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Application of microtechnologies for the vascularization of engineered tissues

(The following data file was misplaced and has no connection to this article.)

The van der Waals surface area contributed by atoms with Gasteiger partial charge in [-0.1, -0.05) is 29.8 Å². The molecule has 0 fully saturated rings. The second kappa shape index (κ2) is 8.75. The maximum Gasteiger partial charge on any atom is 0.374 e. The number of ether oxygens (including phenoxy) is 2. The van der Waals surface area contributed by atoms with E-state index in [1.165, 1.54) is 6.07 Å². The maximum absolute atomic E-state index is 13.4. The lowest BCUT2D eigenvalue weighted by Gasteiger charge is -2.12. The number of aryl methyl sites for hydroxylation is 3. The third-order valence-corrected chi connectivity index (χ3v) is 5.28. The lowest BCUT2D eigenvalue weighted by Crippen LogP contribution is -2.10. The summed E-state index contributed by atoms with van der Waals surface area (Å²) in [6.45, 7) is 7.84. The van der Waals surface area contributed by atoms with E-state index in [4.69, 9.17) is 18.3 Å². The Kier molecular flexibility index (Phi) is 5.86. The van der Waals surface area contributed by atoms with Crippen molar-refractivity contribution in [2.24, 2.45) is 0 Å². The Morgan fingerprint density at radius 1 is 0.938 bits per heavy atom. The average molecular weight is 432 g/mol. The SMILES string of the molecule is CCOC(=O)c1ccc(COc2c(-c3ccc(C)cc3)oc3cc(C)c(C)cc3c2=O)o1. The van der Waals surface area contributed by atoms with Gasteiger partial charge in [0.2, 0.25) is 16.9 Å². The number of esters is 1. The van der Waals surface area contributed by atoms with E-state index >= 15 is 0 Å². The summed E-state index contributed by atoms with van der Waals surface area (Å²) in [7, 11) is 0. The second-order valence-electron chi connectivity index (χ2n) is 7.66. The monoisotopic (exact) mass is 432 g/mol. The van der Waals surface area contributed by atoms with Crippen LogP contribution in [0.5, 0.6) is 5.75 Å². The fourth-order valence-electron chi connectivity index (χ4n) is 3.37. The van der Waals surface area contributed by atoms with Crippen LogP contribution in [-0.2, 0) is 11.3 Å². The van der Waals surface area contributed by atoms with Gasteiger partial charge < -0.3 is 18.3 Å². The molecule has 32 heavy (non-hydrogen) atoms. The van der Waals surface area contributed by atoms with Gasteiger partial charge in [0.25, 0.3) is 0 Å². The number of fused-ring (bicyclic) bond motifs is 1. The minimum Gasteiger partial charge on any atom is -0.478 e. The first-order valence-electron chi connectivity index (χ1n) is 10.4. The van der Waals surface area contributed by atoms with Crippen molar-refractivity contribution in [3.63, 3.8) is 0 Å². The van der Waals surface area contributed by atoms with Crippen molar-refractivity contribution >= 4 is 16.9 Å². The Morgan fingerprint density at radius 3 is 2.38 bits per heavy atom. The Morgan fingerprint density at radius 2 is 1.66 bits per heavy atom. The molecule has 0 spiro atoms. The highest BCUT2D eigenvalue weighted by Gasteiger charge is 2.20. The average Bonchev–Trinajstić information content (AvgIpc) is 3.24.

Recent advances in medicine and healthcare allow people to live longer, increasing the need for the number of organ transplants. However, the number of organ donors has not been able to meet the demand, resulting in an organ shortage. The field of tissue engineering has emerged to produce organs to overcome this limitation. While tissue engineering of connective tissues such as skin and blood vessels have currently reached clinical studies, more complex organs are still far away from commercial availability due to pending challenges with in vitro engineering of 3D tissues. One of the major limitations of engineering large tissue structures is cell death resulting from the inability of nutrients to diffuse across large distances inside a scaffold. This task, carried out by the vasculature inside the body, has largely been described as one of the foremost important challenges in engineering 3D tissues since it remains one of the key steps for both in vitro production of tissue engineered construct and the in vivo integration of a transplanted tissue. This short review highlights the important challenges for vascularization and control of the microcirculatory system within engineered tissues, with particular emphasis on the use of microfabrication approaches.

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